It was never my intention to give up blogging for Lent. But Lent, like life, like any pilgrimage, is never driven by intention; it is a surrender to the road and the will of the One who calls us to walk it.
On this Holy Saturday morning, deep in the seeming silence of the garden of the tomb, think about it. How was your Lent? Where did it take you? What intentions and expectations were abandoned, jettisoned beside the road as unexpected turns and steep ascents called out of you more than you bargained for? Where were the stumbles and the weeping—for yourself and for the terrible sorrows of the world, on display, it feels to me anyway, more wrenchingly than ever this year? Where were the joys, unpredicted and doubly precious?
Something happened, this Lent, and it shut me up. I am pondering and praying, this morning, about how to go forward, whether to go forward, in the blog journey, or to yield this space to the ever-growing cloud of witnesses at Patheos Catholic who have so much to add to the light and who do it so regularly and eloquently.
The something that happened this Lent did not just happen to me. The Anchoress Elizabeth Scalia says it here, almost what I would have written could I have written.
Today I have realized that I can no longer write about politics or political issues because they are superficial, transient and only partially attached to what is real; they are sinkholes of illusion meant to turn us away from the outreach of love that is the taproot of all that is reality — all that is genuine — and that is begging to be accepted. I wrote about politics yesterday and did it poorly because I hated it, and how it made me feel.
I don’t want to write about these theatrics anymore, and become complicit in the distraction; I don’t want to assist in leading people away from that pulsing affirmation I felt, “Oh, my people…”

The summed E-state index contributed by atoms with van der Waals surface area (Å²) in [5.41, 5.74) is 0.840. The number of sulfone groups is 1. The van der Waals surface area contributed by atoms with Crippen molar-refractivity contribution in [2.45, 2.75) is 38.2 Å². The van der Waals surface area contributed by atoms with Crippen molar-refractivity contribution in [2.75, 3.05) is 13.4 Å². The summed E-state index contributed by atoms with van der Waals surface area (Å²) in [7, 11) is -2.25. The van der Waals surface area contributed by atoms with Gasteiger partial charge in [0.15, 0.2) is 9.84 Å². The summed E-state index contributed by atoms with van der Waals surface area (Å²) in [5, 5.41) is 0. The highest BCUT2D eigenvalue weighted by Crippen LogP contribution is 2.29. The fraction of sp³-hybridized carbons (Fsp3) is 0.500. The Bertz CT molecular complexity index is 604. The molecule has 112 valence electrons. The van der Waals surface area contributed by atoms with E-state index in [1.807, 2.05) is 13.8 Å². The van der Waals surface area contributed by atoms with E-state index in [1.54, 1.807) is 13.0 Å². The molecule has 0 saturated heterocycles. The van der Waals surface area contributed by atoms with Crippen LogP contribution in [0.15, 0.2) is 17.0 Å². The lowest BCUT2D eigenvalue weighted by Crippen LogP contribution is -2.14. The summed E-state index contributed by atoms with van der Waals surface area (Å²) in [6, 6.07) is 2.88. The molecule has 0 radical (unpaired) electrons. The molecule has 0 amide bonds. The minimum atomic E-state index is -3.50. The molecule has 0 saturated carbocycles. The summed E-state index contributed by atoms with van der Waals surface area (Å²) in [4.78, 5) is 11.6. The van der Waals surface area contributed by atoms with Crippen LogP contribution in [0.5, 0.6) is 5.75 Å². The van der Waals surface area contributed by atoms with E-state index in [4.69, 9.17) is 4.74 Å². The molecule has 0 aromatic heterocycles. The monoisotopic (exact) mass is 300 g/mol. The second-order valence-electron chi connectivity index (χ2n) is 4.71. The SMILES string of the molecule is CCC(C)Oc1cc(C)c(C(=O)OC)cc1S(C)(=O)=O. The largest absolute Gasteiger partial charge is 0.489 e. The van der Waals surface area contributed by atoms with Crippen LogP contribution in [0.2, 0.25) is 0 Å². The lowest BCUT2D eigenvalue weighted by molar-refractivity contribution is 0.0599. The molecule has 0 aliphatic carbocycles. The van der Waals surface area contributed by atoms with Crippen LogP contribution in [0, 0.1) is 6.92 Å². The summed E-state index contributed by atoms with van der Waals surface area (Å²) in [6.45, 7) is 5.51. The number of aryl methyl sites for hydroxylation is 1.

I don’t want to abandon that bereft-seeming outreach of desolated love that I sensed in Penn Station — so much like a modern, subterranean Agony of Gethsemane. I can’t let it go and walk away from it, even though I know I am free to.
I say “almost what I would have written” because what happened to me was less about desolation than about a peace that passeth understanding, and what a grave sin it is, in me, to engage in anything that drags people away from the truth of that peace—not always a happy truth, but never without joy. And my fervent prayer is to know how best to serve that truth, going forward.
Under the seeming silence of the tomb, this morning, we recall the powerful energy by which that peace was made, the notice served that we need not be distracted by wars and rumors of wars, by apocalyptic night terrors, because the world as we thought we knew it has already ended, in Christ. Conquering death by death, he descended into hell to harrow it—to break up the old, hardened earth of the original lie, to reap the harvest of the dead. Even, we believe, the dead who brought death into the world by believing the lie.
This morning’s meditation, for me and for you too as we contemplate what hardness has been broken up in us this Lent, what harvest Christ is reaping from our lives, comes from the book that has been my best companion since Ash Wednesday, George Weigel’s Roman Pilgrimage: The Station Churches. (One of my failed intentions was to have shared with you the riches of this volume and its powerfully inspiring and transforming reflections on the readings of Lent and Holy Week. Too little, too late, but take it from me that Roman Pilgrimage can be a marvelous companion any day of the year.) Summarizing the message of the anonymous Greek Holy Saturday homily from today’s Office of Readings, Weigel describes the something that happened to me, to Elizabeth, maybe to you in the simplest of words:
What happened yesterday touches and transforms all of history, including the past. There is nothing in the human condition that Jesus did not share, and there is nothing in the human condition that Jesus did not redeem.
An understanding that shuts me up, a prayer to be opened in such a way that only that truth is spoken.
This Holy Saturday, be still with me. Be harrowed.